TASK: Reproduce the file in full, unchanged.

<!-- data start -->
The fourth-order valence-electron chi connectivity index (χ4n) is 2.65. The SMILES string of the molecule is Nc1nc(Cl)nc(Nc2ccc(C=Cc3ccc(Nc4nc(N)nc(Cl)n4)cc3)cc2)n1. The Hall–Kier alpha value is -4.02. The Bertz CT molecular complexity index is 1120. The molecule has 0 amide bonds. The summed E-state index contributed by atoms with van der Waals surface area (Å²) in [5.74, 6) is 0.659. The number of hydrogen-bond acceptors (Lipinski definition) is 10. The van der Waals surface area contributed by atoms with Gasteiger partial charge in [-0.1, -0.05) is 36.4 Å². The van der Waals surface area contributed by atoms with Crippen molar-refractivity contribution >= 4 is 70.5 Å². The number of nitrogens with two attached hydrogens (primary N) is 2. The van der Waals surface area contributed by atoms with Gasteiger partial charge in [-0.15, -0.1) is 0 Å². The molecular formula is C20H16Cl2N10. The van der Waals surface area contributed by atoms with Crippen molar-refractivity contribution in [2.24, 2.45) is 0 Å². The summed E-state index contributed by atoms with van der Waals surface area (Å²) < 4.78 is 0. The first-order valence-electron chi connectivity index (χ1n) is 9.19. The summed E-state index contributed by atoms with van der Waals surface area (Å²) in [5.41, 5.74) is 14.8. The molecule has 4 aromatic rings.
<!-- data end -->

The fourth-order valence-electron chi connectivity index (χ4n) is 2.65. The SMILES string of the molecule is Nc1nc(Cl)nc(Nc2ccc(C=Cc3ccc(Nc4nc(N)nc(Cl)n4)cc3)cc2)n1. The Hall–Kier alpha value is -4.02. The Bertz CT molecular complexity index is 1120. The molecule has 0 amide bonds. The summed E-state index contributed by atoms with van der Waals surface area (Å²) in [5.74, 6) is 0.659. The number of hydrogen-bond acceptors (Lipinski definition) is 10. The van der Waals surface area contributed by atoms with Gasteiger partial charge in [-0.1, -0.05) is 36.4 Å². The van der Waals surface area contributed by atoms with Crippen molar-refractivity contribution >= 4 is 70.5 Å². The number of nitrogens with two attached hydrogens (primary N) is 2. The van der Waals surface area contributed by atoms with Gasteiger partial charge in [-0.15, -0.1) is 0 Å². The molecular formula is C20H16Cl2N10. The van der Waals surface area contributed by atoms with Crippen molar-refractivity contribution in [2.24, 2.45) is 0 Å². The summed E-state index contributed by atoms with van der Waals surface area (Å²) < 4.78 is 0. The first-order valence-electron chi connectivity index (χ1n) is 9.19. The summed E-state index contributed by atoms with van der Waals surface area (Å²) in [5.41, 5.74) is 14.8. The molecule has 4 aromatic rings.